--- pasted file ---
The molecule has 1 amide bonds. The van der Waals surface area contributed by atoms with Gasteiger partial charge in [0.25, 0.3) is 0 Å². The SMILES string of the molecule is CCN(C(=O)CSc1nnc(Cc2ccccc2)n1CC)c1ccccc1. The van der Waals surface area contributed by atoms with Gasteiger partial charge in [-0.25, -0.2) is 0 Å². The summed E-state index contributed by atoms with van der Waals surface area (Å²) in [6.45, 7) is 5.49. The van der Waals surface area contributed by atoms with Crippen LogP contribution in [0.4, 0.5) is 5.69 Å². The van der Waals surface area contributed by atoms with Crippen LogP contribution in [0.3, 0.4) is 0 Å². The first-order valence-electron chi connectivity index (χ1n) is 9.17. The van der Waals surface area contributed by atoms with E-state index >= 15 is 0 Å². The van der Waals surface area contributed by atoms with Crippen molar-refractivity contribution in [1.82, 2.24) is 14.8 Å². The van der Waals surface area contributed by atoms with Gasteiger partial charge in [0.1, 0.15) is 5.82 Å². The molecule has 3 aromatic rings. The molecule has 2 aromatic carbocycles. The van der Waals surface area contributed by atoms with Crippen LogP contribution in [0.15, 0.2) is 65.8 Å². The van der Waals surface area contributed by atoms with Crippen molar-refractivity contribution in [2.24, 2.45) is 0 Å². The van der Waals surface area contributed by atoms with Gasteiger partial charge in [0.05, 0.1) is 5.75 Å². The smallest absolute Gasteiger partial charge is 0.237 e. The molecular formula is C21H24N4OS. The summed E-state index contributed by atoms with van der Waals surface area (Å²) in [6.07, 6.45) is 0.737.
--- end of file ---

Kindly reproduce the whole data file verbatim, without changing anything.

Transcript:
The molecule has 1 amide bonds. The van der Waals surface area contributed by atoms with Gasteiger partial charge in [0.25, 0.3) is 0 Å². The SMILES string of the molecule is CCN(C(=O)CSc1nnc(Cc2ccccc2)n1CC)c1ccccc1. The van der Waals surface area contributed by atoms with Gasteiger partial charge in [-0.25, -0.2) is 0 Å². The summed E-state index contributed by atoms with van der Waals surface area (Å²) in [6.45, 7) is 5.49. The van der Waals surface area contributed by atoms with Crippen LogP contribution in [0.4, 0.5) is 5.69 Å². The van der Waals surface area contributed by atoms with Crippen LogP contribution in [0.3, 0.4) is 0 Å². The first-order valence-electron chi connectivity index (χ1n) is 9.17. The van der Waals surface area contributed by atoms with E-state index >= 15 is 0 Å². The van der Waals surface area contributed by atoms with Crippen molar-refractivity contribution in [1.82, 2.24) is 14.8 Å². The van der Waals surface area contributed by atoms with Gasteiger partial charge in [0.1, 0.15) is 5.82 Å². The molecule has 3 aromatic rings. The molecule has 2 aromatic carbocycles. The van der Waals surface area contributed by atoms with Crippen LogP contribution in [0.15, 0.2) is 65.8 Å². The van der Waals surface area contributed by atoms with Crippen molar-refractivity contribution in [2.24, 2.45) is 0 Å². The van der Waals surface area contributed by atoms with Gasteiger partial charge in [0.05, 0.1) is 5.75 Å². The smallest absolute Gasteiger partial charge is 0.237 e. The molecular formula is C21H24N4OS. The summed E-state index contributed by atoms with van der Waals surface area (Å²) in [6.07, 6.45) is 0.737.